"For the word of the cross is folly to those who are perishing, but to us who are being saved it is the power of God. ... For consider your calling, brothers: not many of you were wise according to worldly standards, not many were powerful, not many were of noble birth. But God chose what is foolish in the world to shame the wise; God chose what is weak in the world to shame the strong; God chose what is lowly and despised in the world, even things that are not, to bring to nothing things that are, so that no human being might boast in the presence of God" (I Corinthians 1:18, 26-29, emphasis added).
This weekend is Disability Sunday at my home church. We are celebrating the way the Lord has richly blessed our disabilities ministry over the years. He uses each of us who are His children, even those who the world would call "broken" or "disable." Paul reminds us that God's work through the Gospel is not meant to make sense to the world:
This has played out tangibly in my life thanks to my little brother. Aaron is autistic; we found out when he was about 3 years old. What that means is basically that he learns things in a different way from us "normal" people. He's not as socially apt, but we tend to chalk that up to him being a true Blakey, content to just be left alone.
What Aaron may be "lacking" in some areas, however, he more than makes up in his artistic creativity. When Aaron used to play with Legos, he decided what he wanted to build and picked out the exact pieces that he needed. He also used to make his own paper toy characters, and he would cut out the form of the character with no outline whatsoever. Then he would draw in the details. He recently picked up stop-motion animation, and has had a lot of fun making videos of him drawing his favorite cartoon characters.
Over the years it has been so exciting to see Aaron step out of his shell. He used to be a very picky eater, but he has become open to trying anything at least once. At our college group, he has found his niche running the PowerPoint for the announcements and music time. He is faithfully there every week he's in town, and the leadership relies on him a lot for that. He also works for a company that specializes in helping special needs adults, and the supervisors say he is one of their best workers.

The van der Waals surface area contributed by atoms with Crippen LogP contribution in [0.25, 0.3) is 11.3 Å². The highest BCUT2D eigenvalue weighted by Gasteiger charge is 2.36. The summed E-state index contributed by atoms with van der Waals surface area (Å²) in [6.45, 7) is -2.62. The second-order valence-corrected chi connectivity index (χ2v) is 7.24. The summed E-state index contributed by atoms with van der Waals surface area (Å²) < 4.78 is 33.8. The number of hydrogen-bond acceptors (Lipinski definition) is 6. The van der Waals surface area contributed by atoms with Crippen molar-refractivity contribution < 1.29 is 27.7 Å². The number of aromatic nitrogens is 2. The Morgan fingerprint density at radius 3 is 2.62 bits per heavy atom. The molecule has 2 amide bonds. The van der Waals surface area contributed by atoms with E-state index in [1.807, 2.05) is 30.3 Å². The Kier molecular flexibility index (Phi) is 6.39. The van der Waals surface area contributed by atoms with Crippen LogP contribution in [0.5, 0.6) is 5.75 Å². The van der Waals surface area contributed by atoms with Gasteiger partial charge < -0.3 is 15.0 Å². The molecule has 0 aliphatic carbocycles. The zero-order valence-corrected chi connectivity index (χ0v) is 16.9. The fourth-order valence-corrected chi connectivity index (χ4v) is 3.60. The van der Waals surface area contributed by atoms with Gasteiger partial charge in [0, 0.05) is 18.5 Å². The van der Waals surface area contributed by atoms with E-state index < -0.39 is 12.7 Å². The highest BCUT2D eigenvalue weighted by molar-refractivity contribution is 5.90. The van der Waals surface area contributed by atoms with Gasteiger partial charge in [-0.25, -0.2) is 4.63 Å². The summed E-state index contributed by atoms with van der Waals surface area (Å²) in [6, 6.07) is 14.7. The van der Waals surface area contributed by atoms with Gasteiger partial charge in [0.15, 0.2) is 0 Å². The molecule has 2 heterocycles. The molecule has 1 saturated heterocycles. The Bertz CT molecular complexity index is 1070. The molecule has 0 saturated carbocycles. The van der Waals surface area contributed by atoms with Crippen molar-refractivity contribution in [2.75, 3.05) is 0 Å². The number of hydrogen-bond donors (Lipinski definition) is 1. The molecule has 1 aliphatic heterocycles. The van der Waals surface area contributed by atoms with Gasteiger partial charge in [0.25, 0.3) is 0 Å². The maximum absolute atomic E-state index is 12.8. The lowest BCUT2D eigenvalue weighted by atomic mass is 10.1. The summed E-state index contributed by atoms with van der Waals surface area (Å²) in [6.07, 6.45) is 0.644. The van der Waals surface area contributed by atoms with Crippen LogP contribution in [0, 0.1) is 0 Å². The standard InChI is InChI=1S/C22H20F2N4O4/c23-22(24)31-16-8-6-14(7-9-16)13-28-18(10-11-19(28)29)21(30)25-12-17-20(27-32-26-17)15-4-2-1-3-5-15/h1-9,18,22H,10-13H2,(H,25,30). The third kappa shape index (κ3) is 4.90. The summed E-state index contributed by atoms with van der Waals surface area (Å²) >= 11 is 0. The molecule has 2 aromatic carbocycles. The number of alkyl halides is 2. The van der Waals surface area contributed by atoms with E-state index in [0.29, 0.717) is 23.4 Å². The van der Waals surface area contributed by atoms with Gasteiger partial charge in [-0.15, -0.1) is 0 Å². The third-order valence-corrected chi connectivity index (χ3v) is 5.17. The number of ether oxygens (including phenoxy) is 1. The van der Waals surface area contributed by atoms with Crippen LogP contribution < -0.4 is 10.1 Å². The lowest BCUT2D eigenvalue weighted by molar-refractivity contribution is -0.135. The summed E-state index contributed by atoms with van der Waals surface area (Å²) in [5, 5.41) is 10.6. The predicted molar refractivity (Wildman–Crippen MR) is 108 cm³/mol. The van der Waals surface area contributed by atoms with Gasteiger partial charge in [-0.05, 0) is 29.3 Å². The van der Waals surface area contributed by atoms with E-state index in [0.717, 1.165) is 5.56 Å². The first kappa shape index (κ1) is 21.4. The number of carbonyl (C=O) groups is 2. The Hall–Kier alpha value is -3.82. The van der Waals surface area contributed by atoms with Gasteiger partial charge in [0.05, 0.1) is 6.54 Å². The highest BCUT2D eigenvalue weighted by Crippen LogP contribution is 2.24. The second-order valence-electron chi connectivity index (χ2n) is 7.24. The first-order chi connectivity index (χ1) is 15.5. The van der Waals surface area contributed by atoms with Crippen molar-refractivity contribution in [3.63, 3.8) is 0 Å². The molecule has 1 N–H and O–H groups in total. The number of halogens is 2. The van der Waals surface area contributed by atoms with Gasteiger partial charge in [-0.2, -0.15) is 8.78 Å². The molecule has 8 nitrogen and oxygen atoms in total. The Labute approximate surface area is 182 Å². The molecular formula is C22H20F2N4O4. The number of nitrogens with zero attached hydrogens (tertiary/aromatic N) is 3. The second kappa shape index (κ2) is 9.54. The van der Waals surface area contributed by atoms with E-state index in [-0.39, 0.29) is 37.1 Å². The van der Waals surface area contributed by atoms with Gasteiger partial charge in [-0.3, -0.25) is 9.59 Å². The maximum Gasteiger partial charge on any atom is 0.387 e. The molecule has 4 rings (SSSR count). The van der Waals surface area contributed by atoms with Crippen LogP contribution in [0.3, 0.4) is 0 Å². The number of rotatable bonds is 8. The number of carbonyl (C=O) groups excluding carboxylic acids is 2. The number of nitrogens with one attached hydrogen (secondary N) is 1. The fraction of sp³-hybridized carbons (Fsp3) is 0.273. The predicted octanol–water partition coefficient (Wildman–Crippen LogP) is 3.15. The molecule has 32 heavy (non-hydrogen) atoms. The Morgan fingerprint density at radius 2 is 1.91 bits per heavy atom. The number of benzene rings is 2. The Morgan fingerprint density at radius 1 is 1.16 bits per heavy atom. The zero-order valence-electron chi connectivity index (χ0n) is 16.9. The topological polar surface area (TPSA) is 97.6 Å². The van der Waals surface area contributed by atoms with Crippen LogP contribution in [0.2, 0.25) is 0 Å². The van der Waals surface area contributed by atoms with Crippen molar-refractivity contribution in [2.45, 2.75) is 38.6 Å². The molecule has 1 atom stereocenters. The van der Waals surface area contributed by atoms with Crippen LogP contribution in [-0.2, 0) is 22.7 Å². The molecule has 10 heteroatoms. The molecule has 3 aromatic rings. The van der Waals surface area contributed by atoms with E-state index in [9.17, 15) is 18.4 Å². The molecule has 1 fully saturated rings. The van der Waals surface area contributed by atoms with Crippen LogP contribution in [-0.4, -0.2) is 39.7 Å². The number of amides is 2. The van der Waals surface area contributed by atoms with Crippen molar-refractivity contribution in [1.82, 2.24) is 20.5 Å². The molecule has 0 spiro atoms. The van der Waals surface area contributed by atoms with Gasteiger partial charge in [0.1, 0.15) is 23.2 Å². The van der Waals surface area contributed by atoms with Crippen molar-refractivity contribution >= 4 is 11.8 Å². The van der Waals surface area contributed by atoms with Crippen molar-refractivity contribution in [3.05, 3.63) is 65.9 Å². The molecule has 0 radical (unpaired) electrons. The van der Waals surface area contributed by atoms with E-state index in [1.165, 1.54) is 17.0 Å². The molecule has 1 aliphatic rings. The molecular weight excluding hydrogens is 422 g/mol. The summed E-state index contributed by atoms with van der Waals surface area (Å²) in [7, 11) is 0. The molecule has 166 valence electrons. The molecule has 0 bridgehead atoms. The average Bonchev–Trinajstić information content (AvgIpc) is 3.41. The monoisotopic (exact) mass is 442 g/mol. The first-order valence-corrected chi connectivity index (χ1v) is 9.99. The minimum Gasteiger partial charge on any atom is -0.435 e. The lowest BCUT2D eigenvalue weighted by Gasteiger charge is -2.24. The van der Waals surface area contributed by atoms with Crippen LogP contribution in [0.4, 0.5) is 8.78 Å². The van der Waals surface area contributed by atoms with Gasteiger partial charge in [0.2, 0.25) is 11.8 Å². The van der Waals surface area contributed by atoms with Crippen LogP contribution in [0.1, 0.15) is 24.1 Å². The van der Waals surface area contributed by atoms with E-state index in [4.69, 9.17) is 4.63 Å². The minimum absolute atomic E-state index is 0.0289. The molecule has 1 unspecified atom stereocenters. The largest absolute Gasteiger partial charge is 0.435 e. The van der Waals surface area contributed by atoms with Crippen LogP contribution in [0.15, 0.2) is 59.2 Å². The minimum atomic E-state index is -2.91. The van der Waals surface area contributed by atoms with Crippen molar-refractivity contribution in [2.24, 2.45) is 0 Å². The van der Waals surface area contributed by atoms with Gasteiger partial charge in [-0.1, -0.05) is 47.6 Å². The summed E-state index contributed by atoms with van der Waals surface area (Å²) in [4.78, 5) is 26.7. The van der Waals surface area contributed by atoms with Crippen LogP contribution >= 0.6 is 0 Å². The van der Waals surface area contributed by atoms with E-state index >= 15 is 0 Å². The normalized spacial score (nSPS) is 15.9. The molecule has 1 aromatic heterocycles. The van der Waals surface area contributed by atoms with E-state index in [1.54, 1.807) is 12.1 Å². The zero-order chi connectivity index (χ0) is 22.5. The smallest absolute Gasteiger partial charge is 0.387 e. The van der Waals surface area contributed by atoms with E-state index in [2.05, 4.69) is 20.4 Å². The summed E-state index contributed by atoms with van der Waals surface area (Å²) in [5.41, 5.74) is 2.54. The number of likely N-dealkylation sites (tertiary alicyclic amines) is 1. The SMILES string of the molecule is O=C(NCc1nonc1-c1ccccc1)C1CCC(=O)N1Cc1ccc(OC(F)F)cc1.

I have learned so much from my brother that I don't think I would have otherwise. As we were growing up, the Lord taught me a lot about patience through trying to interact with him. (I also learned to be very careful if we were rough-housing -- more than once I was on the receiving end of a hard kick to the stomach. The kid's got some serious power. :P) Much of my family's patience with Aaron is really starting to show fruit now as Aaron continues to break out of his shell. He may still reply to you in mostly one-word answers like "Yeah" or "No," but he also asks a lot more questions and makes more comments/observations of his own.
God has also taught me through Aaron not to count anyone out simply because of externals. My brother will not stand up and sing during a church service, but he is enjoying it and worshiping as much as those around him. Some of the disabled members of our church are part of the worship team, and you can clearly see them glorifying God as they serve in that way, even if it's not in a "normal" way to the rest of us. Remember God's words to the prophet Samuel! "Man looks at the outward appearance, but the Lord looks at the heart."
I've been so encouraged to learn more about Aaron and what he likes/dislikes throughout the years. I may not have had the "normal" sibling relationship with my brother, but I wouldn't have it any other way. He has drawn us closer to the Lord and closer as a family in ways that we could never have imagined, and for that I am eternally grateful.
A simple servant of the Master.